To experimentally validate the regulatory relationship between Olig1 and Olig2 in the largest module, we examined the expression of Olig2 in the spinal cord of the Olig1 null mutants at embryonic day 18.5. At this stage, Olig1 and Olig2 are primarily expressed in cells of the oligodendrocyte lineage [33-35]. Consistent with the concept that Olig2 is regulated by Olig1, the expression of Olig2 in the mutant spinal cord is significantly reduced (Figure 5a–c). From the results that show that Olig2 is not completely absent in the spinal cord of the Olig1 null mutants, we infer that the regulatory pathway between Olig1 and Olig2 in the spinal cord is indirect. A previous study demonstrated that Olig1 influences Olig2 expression in brain [36]. A recent study indicated that Olig2 influences susceptibility to schizophrenia [37]. As a regulator of Olig2, Olig1 could be considered as another candidate gene for the susceptibility to schizophrenia.

In addition, recent studies showed that both Olig1 and TCF4 (module 26) are expressed in mature oligodendrocytes [38]. In E18.5 mouse embryos, a small number of TCF4-expressing oligodendrocytes could be detected in the wild-type spinal cord sections but not in the mutant spinal cord (Figure 5e, f). This result is consistent with our prediction that Olig1 is a key regulator of TCF4 expression in oligodendrocytes.

To further test the regulatory relationships between Olig1 and other predicted downstream targets, we compared the expression of Zic1 and Tbr1 (module 11) in embryonic day 18.5 normal and Olig1 mutant brain. In E18.5 wild-type embryos, Zic1 is specifically expressed in the ventral forebrain (Figure 6c), whereas Tbr1 expression is restricted to the cerebral cortex (Figure 6d). Expression of Olig1 was observed in both regions, overlapping with those of Zic1 and Tbr1 (Figure 6a). Consistent with our predicted regulatory relationship, expression of both Zic1 and Tbr1 was downregulated in Olig1-/- mutant brain (Figure 6g, h). In contrast, Wnt10b is not the predicted downstream gene of Olig1, and its expression level in the brain was not affected by the Olig1 mutation (Figure 6b, f).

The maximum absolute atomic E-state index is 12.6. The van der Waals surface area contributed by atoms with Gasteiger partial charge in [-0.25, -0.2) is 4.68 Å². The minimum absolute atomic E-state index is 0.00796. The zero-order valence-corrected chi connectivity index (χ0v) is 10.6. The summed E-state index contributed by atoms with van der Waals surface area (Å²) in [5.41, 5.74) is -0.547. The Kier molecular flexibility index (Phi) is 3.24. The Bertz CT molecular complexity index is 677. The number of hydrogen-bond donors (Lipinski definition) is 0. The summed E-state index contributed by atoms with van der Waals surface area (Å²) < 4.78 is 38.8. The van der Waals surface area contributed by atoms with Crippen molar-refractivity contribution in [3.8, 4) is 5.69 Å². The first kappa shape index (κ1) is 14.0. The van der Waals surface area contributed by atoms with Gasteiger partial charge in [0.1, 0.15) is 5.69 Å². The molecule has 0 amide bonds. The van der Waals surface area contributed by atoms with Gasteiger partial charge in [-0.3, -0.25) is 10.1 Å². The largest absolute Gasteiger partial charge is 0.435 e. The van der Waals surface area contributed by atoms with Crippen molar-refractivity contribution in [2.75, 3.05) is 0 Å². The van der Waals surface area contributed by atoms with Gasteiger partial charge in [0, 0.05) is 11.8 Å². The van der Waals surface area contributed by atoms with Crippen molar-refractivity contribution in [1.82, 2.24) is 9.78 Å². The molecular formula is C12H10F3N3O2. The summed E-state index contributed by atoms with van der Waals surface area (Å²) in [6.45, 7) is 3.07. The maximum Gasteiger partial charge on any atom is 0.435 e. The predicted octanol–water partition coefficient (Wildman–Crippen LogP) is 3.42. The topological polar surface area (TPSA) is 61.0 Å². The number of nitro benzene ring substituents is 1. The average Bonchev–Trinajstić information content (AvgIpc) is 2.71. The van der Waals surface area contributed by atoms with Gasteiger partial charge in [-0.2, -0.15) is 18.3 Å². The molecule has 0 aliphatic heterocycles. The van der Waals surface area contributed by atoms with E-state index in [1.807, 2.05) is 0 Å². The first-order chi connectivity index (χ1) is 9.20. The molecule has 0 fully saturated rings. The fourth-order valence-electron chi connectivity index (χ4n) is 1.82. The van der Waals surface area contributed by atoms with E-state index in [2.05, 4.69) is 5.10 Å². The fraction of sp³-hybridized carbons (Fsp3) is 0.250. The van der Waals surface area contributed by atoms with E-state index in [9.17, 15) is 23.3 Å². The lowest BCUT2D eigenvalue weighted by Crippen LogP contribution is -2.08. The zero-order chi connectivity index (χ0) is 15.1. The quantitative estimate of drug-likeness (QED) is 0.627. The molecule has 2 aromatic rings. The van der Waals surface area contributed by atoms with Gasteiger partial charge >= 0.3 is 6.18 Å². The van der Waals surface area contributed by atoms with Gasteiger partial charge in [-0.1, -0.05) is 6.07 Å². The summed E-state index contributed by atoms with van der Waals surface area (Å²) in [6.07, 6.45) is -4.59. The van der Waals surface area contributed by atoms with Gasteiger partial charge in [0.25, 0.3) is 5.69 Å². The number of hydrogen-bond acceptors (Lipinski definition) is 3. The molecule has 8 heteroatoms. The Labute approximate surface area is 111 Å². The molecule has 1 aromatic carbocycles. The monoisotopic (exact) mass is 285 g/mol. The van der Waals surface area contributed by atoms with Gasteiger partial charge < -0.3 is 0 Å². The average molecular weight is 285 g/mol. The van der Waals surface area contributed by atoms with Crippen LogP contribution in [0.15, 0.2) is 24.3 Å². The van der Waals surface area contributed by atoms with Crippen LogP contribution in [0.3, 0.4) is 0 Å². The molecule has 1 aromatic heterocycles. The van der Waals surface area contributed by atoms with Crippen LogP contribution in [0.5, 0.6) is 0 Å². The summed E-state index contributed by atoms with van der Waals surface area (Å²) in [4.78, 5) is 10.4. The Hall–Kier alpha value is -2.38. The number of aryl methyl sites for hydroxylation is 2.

thumbnailFigure 6. Reduced expression of Zic1 and Tbr1 in Olig1-/- brains. Coronal brain sections at forebrain level from E18.5 (a-d) Olig1+/- and (e-h) Olig1-/- embryos were subject to in situ hybridization with Olig1 riboprobe (a, e), Wnt10b riboprobe (b, f), Zic1 riboprobe (c, g), or immunostaining with anti-Tbr1 (d, h). The expression of Wnt10b was similar between Olig1+/- and Olig1-/- (b, f). The Zic1 expression level was significantly reduced in Olig1-/- thalamus compared to that in Olig1+/- (c, g). Expression of Tbr1 was also reduced in the cortex of Olig1-/- embryos (d, h).


In this study, we have constructed a transcriptional regulatory network of bHLH TFs in mouse brain using microarray data (gene expression profiles) and the module network method. The Bayesian network method can be used to discover dependency structure between the observed variables, and, therefore, this method is often used as an important approach to infer molecular networks [39]. To some extent, the module network method used in this work can be simply viewed as a Bayesian network in which the variables in the same module share common parameters. Module networks out-perform Bayesian networks even though they are based on the Bayesian network method [15]. Although other approaches for inferring regulatory networks from gene expression data or for identifying modules of co-regulated genes and their shared cis-regulatory motifs have been proposed [40-45], the module network can generate detailed testable hypotheses concerning the role of specific regulators and the conditions under which this regulation takes place. Using the same approach, Segal et al. [15] accurately identified the module regulatory networks of S. cerevisiae with 2,355 genes from 173 microarrays [15]. In the gene-selection process and DBM match analysis, we extracted only a 1,000 bp promoter; however, it is well documented that many neural promoters are much larger than 1 kb. Thus, it is possible that some potential information could have been missed in our analysis.